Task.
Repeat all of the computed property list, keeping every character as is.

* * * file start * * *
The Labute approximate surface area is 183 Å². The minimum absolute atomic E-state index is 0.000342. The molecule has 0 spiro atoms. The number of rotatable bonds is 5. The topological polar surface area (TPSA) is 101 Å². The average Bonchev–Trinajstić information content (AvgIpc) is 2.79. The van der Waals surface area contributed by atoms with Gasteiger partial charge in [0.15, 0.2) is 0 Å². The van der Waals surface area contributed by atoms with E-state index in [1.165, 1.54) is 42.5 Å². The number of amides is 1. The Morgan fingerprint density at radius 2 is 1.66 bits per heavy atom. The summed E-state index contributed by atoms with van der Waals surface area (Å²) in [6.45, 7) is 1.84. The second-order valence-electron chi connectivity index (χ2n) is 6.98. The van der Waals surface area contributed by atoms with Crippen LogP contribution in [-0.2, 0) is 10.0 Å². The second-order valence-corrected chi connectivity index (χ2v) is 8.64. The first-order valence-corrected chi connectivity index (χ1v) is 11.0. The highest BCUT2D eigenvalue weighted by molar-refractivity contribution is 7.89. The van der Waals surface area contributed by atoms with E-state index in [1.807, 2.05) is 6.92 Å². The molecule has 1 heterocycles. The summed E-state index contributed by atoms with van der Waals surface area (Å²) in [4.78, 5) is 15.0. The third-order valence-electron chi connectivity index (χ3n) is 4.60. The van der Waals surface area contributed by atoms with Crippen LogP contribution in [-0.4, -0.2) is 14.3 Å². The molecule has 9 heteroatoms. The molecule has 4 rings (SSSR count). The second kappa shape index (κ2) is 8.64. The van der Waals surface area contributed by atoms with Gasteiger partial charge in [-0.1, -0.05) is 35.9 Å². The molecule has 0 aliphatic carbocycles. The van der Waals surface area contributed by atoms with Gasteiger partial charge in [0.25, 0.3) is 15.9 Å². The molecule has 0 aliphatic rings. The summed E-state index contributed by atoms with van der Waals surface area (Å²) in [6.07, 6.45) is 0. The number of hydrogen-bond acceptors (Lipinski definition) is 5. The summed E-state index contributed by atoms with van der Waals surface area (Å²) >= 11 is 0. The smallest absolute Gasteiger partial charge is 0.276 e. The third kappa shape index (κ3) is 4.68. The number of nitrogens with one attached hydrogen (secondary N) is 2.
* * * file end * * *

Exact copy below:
The Labute approximate surface area is 183 Å². The minimum absolute atomic E-state index is 0.000342. The molecule has 0 spiro atoms. The number of rotatable bonds is 5. The topological polar surface area (TPSA) is 101 Å². The average Bonchev–Trinajstić information content (AvgIpc) is 2.79. The van der Waals surface area contributed by atoms with Gasteiger partial charge in [0.15, 0.2) is 0 Å². The van der Waals surface area contributed by atoms with E-state index in [1.165, 1.54) is 42.5 Å². The number of amides is 1. The Morgan fingerprint density at radius 2 is 1.66 bits per heavy atom. The summed E-state index contributed by atoms with van der Waals surface area (Å²) in [6.45, 7) is 1.84. The second-order valence-electron chi connectivity index (χ2n) is 6.98. The van der Waals surface area contributed by atoms with Crippen LogP contribution in [-0.2, 0) is 10.0 Å². The second-order valence-corrected chi connectivity index (χ2v) is 8.64. The first-order valence-corrected chi connectivity index (χ1v) is 11.0. The highest BCUT2D eigenvalue weighted by molar-refractivity contribution is 7.89. The van der Waals surface area contributed by atoms with E-state index in [1.807, 2.05) is 6.92 Å². The molecule has 1 heterocycles. The summed E-state index contributed by atoms with van der Waals surface area (Å²) in [4.78, 5) is 15.0. The third-order valence-electron chi connectivity index (χ3n) is 4.60. The van der Waals surface area contributed by atoms with Crippen LogP contribution in [-0.4, -0.2) is 14.3 Å². The molecule has 9 heteroatoms. The molecule has 4 rings (SSSR count). The second kappa shape index (κ2) is 8.64. The van der Waals surface area contributed by atoms with Gasteiger partial charge in [-0.1, -0.05) is 35.9 Å². The molecule has 0 aliphatic carbocycles. The van der Waals surface area contributed by atoms with Gasteiger partial charge in [0.25, 0.3) is 15.9 Å². The molecule has 0 aliphatic rings. The summed E-state index contributed by atoms with van der Waals surface area (Å²) in [6.07, 6.45) is 0. The number of hydrogen-bond acceptors (Lipinski definition) is 5. The summed E-state index contributed by atoms with van der Waals surface area (Å²) >= 11 is 0. The smallest absolute Gasteiger partial charge is 0.276 e. The third kappa shape index (κ3) is 4.68. The number of nitrogens with one attached hydrogen (secondary N) is 2.